They hold a wake, if possible, on the evening following the death of the loved one. The efficiency with which they organize the notification of friends and relatives is unbelievable. It is customary to contribute to the costs (placing the money into envelopes made specifically for that purpose), to which the family of the deceased responds with small gifts.
The deceased person is cremated the next day. Fewer people gather here and, as a member of one such group, I discovered what I considered a very surprising custom. The first half of the ceremony consists of saying a final good-bye to the deceased, who is placed on a bier in the crematorium. Then – essentially before our very eyes – the body is rolled into the furnace. Following this, the mourners move to another room where the type of wake that includes refreshments, much the same as is customary in Hungary, is held. In the meantime, the cremation is completed and the mourners return to the departure room. And this is where an event that I found horrific takes place!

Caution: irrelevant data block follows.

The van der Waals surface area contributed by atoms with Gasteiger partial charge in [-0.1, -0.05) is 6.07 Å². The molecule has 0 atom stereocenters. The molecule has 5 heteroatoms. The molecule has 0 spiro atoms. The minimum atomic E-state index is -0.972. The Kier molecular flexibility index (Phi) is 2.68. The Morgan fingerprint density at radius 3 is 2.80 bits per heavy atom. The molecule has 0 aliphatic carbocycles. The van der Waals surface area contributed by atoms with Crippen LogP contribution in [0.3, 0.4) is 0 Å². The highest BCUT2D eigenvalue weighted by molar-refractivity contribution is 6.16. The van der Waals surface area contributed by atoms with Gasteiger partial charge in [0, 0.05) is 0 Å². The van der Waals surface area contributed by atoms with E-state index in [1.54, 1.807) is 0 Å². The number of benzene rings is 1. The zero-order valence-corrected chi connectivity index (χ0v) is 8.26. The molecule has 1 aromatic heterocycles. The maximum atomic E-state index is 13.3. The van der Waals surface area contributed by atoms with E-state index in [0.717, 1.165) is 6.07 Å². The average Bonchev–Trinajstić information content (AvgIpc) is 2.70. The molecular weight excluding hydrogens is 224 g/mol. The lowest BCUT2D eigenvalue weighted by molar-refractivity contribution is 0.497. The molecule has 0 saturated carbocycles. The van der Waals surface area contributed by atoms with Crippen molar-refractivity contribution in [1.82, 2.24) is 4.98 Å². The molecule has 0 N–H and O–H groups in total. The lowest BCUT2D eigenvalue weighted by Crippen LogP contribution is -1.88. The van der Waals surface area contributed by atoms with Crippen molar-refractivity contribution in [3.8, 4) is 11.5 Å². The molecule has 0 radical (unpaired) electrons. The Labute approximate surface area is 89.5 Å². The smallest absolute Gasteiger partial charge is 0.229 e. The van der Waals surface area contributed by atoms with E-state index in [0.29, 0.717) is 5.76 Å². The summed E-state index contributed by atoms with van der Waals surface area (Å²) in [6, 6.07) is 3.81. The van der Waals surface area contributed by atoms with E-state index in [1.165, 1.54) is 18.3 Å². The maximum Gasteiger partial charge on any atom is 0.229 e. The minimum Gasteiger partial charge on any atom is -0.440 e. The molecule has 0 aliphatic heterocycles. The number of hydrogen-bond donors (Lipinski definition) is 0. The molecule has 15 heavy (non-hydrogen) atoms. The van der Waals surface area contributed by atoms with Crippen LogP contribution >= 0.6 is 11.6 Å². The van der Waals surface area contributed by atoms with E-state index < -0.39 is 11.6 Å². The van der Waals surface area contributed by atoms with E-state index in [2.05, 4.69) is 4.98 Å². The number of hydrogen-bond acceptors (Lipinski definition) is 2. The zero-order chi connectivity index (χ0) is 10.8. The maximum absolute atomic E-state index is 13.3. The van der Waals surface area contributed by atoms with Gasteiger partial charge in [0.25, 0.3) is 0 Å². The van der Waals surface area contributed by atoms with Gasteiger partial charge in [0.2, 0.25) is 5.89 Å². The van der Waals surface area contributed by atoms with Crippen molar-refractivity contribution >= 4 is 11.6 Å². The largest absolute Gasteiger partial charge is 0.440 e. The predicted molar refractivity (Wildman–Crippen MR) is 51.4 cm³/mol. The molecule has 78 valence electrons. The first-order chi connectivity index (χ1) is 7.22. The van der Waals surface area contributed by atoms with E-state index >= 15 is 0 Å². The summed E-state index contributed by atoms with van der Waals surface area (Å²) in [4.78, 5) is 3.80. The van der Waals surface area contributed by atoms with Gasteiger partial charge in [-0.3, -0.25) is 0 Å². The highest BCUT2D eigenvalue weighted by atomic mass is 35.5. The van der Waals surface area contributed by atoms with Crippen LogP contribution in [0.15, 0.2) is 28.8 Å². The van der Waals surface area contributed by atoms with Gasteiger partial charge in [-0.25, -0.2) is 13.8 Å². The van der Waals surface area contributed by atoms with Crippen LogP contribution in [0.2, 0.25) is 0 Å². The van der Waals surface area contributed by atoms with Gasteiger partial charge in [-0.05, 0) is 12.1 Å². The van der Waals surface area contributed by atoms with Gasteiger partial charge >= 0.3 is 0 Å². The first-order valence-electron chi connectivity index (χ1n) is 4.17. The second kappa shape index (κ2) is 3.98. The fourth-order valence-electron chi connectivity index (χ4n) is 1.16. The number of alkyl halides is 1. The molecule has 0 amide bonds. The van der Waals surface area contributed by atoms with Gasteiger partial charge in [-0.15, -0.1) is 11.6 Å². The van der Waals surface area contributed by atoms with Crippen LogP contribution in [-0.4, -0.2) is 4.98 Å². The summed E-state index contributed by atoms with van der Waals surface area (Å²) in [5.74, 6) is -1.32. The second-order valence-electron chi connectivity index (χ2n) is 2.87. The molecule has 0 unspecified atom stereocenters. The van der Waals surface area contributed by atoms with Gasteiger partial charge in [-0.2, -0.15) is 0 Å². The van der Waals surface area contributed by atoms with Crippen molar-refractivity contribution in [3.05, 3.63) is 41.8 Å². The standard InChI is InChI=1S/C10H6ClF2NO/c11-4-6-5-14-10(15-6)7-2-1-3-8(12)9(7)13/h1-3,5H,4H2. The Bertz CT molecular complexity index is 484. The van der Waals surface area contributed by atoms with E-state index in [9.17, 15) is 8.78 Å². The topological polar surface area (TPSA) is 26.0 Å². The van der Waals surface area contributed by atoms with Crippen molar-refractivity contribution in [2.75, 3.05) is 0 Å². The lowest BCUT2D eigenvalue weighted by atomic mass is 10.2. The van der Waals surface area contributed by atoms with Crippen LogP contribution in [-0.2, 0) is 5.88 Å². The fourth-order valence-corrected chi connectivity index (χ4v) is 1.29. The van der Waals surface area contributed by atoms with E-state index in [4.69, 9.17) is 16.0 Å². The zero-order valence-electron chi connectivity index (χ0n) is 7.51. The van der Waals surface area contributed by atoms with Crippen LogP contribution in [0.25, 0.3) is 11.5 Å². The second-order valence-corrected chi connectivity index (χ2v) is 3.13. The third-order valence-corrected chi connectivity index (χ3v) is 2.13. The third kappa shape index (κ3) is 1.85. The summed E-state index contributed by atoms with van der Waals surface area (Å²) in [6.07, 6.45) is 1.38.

The crematorium staff remove the ashes from the furnace. However, the furnace heat is not sufficient to completely pulverize the body, so while the flesh has been turned to ash, the bones are still recognizable. The mourners then step forward, going to the ashes one by one, and using a set of tools much like chopsticks but significantly longer, each person picks up a piece of bone and places it into an urn (much larger than is used in Hungary).
I was forced to place the bones of one of my best friends into the urn! In the meantime, in my mind’s eye I continued to see my friend’s always smiling, joyful face – just as I see him while writing this. Well, I failed the test of suppressing emotion like a samurai…
I was in Hungary when another friend died and so couldn’t attend the funeral. On returning to Tokyo, the first thing I did was get a huge bouquet of white flowers to take to the widow, and to burn incense at the home altar where the urn had been placed.